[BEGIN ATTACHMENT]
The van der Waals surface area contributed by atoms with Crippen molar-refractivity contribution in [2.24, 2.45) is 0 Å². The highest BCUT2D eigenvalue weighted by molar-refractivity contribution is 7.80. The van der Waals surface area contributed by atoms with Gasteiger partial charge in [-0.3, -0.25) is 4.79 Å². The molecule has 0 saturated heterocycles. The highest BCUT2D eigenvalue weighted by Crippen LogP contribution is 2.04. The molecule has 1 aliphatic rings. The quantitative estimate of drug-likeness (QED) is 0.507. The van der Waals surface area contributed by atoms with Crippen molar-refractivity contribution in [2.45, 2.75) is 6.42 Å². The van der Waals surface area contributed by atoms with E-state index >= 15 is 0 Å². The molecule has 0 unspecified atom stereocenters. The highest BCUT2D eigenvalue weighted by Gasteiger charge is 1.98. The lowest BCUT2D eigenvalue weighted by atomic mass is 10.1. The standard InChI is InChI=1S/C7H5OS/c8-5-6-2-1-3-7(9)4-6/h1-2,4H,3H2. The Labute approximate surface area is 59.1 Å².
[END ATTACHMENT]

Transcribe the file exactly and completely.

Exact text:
The van der Waals surface area contributed by atoms with Crippen molar-refractivity contribution in [2.24, 2.45) is 0 Å². The highest BCUT2D eigenvalue weighted by molar-refractivity contribution is 7.80. The van der Waals surface area contributed by atoms with Gasteiger partial charge in [-0.3, -0.25) is 4.79 Å². The molecule has 0 saturated heterocycles. The highest BCUT2D eigenvalue weighted by Crippen LogP contribution is 2.04. The molecule has 1 aliphatic rings. The quantitative estimate of drug-likeness (QED) is 0.507. The van der Waals surface area contributed by atoms with Crippen molar-refractivity contribution in [2.45, 2.75) is 6.42 Å². The van der Waals surface area contributed by atoms with E-state index >= 15 is 0 Å². The molecule has 0 unspecified atom stereocenters. The highest BCUT2D eigenvalue weighted by Gasteiger charge is 1.98. The lowest BCUT2D eigenvalue weighted by atomic mass is 10.1. The standard InChI is InChI=1S/C7H5OS/c8-5-6-2-1-3-7(9)4-6/h1-2,4H,3H2. The Labute approximate surface area is 59.1 Å².